Some people are strange about their dogs. According to Grandpa, it was Annie’s fault for vexing Sam. And the issue became twisted into whether he should forgive my mother, which he didn’t. That story bothered me, because Grandpa was so sweet to me. I didn’t like thinking of him with a heartless side. What I learned is to watch out for what is at both ends of the leash.
Still, people can color stories to suit their judgments or to serve a purpose, and my mother had her eyes always set away from Grandpa, even before he entered a room. That is how she announced him, silently, by looking the other way.
Everyone knew that I worried about my hands. My big brother, Rueben, had a girlfriend, Alice. She told me her sewing teacher in high school was missing a finger from her right hand, and she had six fingers on her left. They both tried to make me believe that she’d sewed over her finger, and the doctors put her finger back onto the wrong hand by mistake.
I didn’t believe it. I’d heard about that teacher. She was a legend because of her hands. I knew that it was true about the missing finger and the extra finger, because I’d seen her at an open house at my brother’s school. Alice dragged me into the Home Ec room and pointed. I couldn’t take my eyes off of those hands. But the extra finger was not a full-sized finger. It was almost like a little bud grown in at an angle, like a tiny sapling on a hillside.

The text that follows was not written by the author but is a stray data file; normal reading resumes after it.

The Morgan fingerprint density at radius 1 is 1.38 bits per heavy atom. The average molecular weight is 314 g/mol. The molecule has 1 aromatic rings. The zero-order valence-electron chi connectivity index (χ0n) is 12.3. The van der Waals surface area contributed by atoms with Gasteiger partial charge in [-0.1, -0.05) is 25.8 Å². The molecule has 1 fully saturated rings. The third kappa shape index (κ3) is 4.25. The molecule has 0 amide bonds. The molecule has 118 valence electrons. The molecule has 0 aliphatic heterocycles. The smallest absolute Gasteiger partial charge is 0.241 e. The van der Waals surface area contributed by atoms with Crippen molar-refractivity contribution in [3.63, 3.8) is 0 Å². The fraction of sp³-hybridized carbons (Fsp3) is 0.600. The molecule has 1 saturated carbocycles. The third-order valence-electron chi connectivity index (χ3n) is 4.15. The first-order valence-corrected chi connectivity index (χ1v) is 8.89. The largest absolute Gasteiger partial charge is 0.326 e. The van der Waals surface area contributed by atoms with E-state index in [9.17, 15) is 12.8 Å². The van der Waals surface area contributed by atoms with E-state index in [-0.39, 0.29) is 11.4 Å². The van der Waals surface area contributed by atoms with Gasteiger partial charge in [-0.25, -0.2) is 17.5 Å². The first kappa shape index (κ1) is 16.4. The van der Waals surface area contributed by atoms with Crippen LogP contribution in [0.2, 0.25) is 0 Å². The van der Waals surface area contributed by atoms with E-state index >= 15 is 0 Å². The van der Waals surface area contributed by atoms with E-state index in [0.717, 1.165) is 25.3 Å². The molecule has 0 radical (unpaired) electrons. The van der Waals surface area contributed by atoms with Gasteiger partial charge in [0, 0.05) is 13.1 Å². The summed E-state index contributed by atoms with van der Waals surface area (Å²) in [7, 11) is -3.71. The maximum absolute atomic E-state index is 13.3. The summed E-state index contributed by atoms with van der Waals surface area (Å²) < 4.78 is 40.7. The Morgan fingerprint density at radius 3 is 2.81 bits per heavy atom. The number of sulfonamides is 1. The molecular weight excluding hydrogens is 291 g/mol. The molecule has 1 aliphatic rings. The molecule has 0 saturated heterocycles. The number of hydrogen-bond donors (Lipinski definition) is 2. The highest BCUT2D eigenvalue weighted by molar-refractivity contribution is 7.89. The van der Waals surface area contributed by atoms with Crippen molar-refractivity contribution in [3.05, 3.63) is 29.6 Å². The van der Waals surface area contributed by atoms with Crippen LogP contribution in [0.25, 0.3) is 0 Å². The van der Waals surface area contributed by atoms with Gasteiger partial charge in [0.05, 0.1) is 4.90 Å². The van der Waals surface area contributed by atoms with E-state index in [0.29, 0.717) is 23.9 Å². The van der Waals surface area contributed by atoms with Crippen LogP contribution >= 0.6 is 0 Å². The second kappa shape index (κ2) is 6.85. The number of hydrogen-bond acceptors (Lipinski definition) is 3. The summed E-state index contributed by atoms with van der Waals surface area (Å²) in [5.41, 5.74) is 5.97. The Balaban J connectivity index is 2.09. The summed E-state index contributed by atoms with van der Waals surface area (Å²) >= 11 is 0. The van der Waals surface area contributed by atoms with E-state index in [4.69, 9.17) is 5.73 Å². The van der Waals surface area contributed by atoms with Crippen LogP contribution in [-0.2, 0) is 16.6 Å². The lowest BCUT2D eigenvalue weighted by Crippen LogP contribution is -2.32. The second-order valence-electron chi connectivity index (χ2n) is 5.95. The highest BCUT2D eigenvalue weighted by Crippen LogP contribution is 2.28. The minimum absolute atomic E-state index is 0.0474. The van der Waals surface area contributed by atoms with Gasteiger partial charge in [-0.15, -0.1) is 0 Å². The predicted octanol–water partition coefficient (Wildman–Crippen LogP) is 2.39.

I don’t know what it was about my hands—why I was so protective of them, so scared. They just seemed so vulnerable and so necessary. The world is a dangerous place to be. And hands—my hands—are so dangerously beautiful. It’s as if they are an invitation to wild animals, trapped in their yards, or unhappy, shiftless people with their vendettas against anything possessed of grace, innocence, and loveliness—like my hands—that could carry me away. Take flight and carry me away.
Tobie Shapiro is a composer and cellist who has also worked as a visual artist, cartoonist, graphologist, and professional chef. She was a columnist for the East Bay Phoenix and has been published in American Writer’s Review, Bluestem, Songwriter Magazine, The Monthly, The Penmen Review, The Coachella Review, and in the anthology Fire in the Hills: A Collective Remembrance (1992). She has attended numerous writing conferences with The Opening and studied with Andy Couturier. She lives in Berkeley, California, with her family.